[¶20] The Brandts' reliance on Pedro v. Pedro, 489 N.W.2d 798 (Minn. Ct. App. 1992) and Matter of Villa Maria, Inc., 312 N.W.2d 921 (Minn. 1981) is misplaced. In Villa Maria, at 921-23, the Minnesota Supreme Court affirmed a trial court decision granting the involuntary dissolution of a close corporation, or in the alternative, a buyout of a shareholder's fifty per cent interest in the corporation at market value. In considering whether the trial court erred in ordering the buyout at market value rather than at book value as provided in a restrictive shareholder agreement, the court recognized the shareholder conduct in that case justified granting involuntary dissolution of the corporation. Id. at 923. The court therefore concluded the shareholder's rights were not controlled by the agreement, but were governed by statutory provisions authorizing dissolution and liquidation of assets. Id. Here, the Brandts did not specifically seek dissolution of Posilock, and the trial court did not order that remedy.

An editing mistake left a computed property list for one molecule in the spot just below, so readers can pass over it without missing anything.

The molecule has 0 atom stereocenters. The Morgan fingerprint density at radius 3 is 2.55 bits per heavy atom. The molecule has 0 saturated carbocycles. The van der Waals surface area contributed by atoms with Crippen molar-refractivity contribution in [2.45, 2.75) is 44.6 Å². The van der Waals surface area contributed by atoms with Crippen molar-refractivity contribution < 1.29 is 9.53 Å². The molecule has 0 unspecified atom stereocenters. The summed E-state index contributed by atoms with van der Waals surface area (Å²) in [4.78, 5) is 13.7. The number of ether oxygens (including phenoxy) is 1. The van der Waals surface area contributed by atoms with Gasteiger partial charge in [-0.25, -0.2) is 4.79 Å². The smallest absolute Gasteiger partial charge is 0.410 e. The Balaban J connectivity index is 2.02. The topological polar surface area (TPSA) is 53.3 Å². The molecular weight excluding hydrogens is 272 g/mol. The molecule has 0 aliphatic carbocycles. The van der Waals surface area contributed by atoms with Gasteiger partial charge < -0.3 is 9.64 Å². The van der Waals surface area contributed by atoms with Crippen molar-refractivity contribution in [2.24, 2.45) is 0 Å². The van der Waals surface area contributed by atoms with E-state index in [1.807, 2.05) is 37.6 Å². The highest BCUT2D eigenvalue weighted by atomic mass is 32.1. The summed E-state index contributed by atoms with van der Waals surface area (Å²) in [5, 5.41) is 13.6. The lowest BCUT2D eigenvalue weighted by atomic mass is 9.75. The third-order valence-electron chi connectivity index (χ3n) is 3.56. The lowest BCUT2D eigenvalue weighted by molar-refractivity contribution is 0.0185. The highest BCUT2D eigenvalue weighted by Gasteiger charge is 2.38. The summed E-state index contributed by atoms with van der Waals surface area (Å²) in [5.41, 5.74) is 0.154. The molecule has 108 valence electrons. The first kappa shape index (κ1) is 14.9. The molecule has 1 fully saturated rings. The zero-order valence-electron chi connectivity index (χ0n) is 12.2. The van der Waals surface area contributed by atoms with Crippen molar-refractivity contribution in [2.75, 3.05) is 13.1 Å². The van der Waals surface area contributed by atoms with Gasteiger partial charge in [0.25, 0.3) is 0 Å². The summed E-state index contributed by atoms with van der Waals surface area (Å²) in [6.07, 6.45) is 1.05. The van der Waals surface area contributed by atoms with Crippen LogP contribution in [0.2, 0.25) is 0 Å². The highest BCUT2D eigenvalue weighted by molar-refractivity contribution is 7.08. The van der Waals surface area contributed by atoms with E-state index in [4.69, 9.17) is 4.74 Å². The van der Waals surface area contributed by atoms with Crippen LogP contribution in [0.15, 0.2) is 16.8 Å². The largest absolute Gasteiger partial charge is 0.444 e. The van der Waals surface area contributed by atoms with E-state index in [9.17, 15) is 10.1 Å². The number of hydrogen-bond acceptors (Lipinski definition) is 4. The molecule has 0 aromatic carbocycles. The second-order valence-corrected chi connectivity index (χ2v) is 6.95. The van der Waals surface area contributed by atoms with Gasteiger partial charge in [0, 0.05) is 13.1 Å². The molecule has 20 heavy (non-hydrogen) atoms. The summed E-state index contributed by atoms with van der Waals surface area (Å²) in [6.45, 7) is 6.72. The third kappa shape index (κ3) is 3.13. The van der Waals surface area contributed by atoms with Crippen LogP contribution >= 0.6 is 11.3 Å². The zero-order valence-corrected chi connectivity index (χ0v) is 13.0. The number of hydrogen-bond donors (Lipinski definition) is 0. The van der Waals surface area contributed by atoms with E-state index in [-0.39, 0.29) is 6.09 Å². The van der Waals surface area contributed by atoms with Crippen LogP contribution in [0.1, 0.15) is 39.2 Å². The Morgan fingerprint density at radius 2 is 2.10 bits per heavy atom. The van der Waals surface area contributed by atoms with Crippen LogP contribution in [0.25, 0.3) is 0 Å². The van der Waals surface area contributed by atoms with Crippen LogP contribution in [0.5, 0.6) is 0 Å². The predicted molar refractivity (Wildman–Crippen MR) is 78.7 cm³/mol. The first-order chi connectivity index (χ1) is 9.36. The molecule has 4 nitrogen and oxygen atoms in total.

[¶21] In Pedro, 489 N.W.2d at 800-02, the Minnesota Court of Appeals affirmed a trial court decision that awarded a minority shareholder $766,582.33 for his one-third interest of a close corporation under the terms of a stock retirement agreement, and an additional $563,417.67 as damages for breaches of fiduciary duties, which represented the difference between the fair market value of the shareholder's stock and the value provided in the stock retirement agreement. In Pedro, at 801-02, the court allowed recovery under the terms of the stock retirement agreement and also awarded the minority shareholder additional damages for breaches of fiduciary duties by the majority shareholders, which included hiring a private investigator to follow the minority shareholder, fabricating accusations of neglect and malfeasance, falsely informing employees the minority shareholder had a nervous breakdown, and threatening termination of employment if the minority shareholder did not forget about financial irregularities. Here, the trial court's findings about Somervilles' conduct are not as egregious as the conduct in Pedro, and the court allowed recovery under the terms of the stock transfer agreement and awarded additional damages for the misappropriation of Posilock's corporate opportunity.